Woodstacking: The Game!

It’s that time of year again, when summer’s on the way out and we really need to start worrying about how in the world we’re going to stay warm over the winter. Hard to believe that this is the eighth time we’ve done this routine already. I remember first coming to Maine and hearing about how people use cord wood for heating their houses. I had a wood stove, and I wanted to give it a shot. I think we ordered four cords of wood, and I was just stunned when it all showed up. It took so long to stack it all! Or so it seemed at the time.

These days? We had two cord stacked in less than two hours.

Of course, there’s a lot of things I realize we were doing wrong back when we did it the first time. For one thing, we were going for free-standing wood stacks back then. I’ve since realized it’s much easier to just stack the wood in one big continuous stack that relies on an existing structure for support. The front porch, for example. Also, we didn’t use a wheelbarrow or anything to transport the wood from one spot to another. Plus, Denisa was pregnant that first time–and I didn’t have a helpful 10 and 6 year old to pitch in, too.

Then again, after stacking with the kids for a bit on Saturday morning, I began to wonder just how much help they were actually providing. There always seemed to be something in someone’s eye, or the need to take a break for a bit, or the sudden urge to go check the mailbox. Our method was much better than 7 years ago–we have a lawn cart that can move about 35 pieces of wood per load–but getting the pieces actually into or out of the cart was proving troublesome.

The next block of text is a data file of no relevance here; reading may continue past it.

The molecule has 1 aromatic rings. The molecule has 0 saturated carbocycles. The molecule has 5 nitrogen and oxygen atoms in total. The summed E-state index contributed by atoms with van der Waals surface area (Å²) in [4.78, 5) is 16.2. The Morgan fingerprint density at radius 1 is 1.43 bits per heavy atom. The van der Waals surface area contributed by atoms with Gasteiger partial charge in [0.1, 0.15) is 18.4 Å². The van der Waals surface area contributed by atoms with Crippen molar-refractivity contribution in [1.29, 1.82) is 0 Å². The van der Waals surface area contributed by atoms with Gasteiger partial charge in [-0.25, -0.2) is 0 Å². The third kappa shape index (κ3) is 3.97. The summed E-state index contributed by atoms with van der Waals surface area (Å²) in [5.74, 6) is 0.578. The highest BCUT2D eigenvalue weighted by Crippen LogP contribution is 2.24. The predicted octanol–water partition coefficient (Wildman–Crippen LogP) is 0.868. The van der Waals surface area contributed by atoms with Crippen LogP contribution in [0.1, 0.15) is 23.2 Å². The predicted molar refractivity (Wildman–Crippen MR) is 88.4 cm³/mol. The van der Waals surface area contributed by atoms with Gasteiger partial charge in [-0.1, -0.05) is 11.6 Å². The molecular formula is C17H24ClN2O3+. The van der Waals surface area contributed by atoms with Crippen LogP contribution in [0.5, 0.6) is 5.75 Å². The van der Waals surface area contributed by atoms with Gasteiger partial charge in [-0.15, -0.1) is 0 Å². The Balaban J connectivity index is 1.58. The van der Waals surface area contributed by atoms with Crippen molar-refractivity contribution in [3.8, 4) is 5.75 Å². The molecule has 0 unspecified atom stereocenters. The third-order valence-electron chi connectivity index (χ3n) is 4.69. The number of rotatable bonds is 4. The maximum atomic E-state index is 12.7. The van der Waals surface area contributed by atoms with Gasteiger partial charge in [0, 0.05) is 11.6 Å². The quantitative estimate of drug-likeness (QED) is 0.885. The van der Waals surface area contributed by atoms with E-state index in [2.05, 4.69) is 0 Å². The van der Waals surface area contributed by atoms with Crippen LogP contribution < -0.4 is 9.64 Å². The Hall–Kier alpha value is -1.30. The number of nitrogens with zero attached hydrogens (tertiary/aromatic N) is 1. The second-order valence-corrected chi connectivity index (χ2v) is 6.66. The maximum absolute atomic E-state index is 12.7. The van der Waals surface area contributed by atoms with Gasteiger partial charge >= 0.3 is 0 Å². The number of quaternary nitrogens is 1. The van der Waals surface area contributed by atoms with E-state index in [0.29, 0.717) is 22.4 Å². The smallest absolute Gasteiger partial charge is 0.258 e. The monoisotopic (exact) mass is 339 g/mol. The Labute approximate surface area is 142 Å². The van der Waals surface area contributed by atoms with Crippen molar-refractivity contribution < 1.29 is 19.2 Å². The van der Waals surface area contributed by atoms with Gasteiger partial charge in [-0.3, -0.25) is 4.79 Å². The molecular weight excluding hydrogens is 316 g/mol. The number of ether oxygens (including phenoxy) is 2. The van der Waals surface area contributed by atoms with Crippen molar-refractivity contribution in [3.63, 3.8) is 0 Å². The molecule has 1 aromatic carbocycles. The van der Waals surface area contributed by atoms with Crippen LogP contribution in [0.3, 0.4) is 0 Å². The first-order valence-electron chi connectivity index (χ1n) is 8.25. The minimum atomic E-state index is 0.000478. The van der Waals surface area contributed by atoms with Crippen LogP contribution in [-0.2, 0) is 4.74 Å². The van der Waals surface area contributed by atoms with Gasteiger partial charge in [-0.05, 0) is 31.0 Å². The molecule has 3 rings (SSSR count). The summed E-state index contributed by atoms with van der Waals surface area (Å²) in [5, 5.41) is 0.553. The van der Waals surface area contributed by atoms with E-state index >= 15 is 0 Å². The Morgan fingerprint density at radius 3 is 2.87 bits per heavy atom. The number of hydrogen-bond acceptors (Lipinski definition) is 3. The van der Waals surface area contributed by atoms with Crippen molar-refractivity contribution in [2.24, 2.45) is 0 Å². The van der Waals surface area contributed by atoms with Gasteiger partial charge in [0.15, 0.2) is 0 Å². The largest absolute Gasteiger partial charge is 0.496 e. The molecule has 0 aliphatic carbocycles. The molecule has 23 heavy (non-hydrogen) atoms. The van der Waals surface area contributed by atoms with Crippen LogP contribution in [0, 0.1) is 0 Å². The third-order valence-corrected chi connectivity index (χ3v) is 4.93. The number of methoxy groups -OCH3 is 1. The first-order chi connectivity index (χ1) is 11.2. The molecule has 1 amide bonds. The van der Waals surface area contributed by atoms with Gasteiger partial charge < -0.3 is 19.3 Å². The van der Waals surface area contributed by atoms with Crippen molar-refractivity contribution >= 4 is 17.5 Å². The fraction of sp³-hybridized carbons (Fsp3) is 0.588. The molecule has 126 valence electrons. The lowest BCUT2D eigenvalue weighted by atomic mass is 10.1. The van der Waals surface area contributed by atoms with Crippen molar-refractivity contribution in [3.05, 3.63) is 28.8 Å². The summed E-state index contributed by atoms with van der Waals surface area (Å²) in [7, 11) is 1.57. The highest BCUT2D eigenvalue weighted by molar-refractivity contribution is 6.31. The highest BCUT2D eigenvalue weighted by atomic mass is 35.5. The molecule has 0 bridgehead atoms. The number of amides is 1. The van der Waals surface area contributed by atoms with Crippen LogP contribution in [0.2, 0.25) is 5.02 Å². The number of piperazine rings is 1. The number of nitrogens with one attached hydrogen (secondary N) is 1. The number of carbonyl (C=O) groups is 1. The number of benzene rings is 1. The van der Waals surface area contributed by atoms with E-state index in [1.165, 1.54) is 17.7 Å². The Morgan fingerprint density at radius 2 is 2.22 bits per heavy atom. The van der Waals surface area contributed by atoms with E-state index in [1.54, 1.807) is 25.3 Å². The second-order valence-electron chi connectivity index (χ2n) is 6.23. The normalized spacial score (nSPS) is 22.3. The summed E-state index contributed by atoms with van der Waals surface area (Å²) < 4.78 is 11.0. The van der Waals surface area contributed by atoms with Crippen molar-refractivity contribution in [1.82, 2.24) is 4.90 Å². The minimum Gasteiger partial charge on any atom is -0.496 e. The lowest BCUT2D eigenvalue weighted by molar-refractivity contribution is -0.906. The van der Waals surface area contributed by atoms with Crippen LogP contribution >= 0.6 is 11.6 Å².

That’s when inspiration hit me. Mary Poppins can go on all she wants about spoonfuls of sugar and that tripe. In my experience, what really motivates me is a good old fashioned competition. Going on the assumption that my kids might fall for the same trap, I announced that we would see how many pieces of wood everyone could put in the cart each time. TRC and DC seemed interested in the challenge. The first time? DC did 4, TRC did 6, Denisa did 10, and I did 18.

I celebrated my victory. Loudly.

“That wasn’t fair!” TRC objected. “You were the closest to the cart. I could do more if I were closer.”

I shrugged and agreed to let him pick his spot next time.

We were done in under a half hour from then. TRC went from 6 or 7 pieces a trip to 16 or 17. DC was putting in 12 or 13 easily–sometimes more. They were excited and motivated. (Perhaps a bit too motivated. They started throwing wood, hitting each other in the process. When I announced that there would be penalties for injuries, some tears were shed, and accusations hurled both ways. We got over that.)

Anyway–just interesting to see how easy it was to transition from complaints about things being too hard to complaints about how I wasn’t letting them work as hard as they wanted to. My what a difference a mind shift can make.

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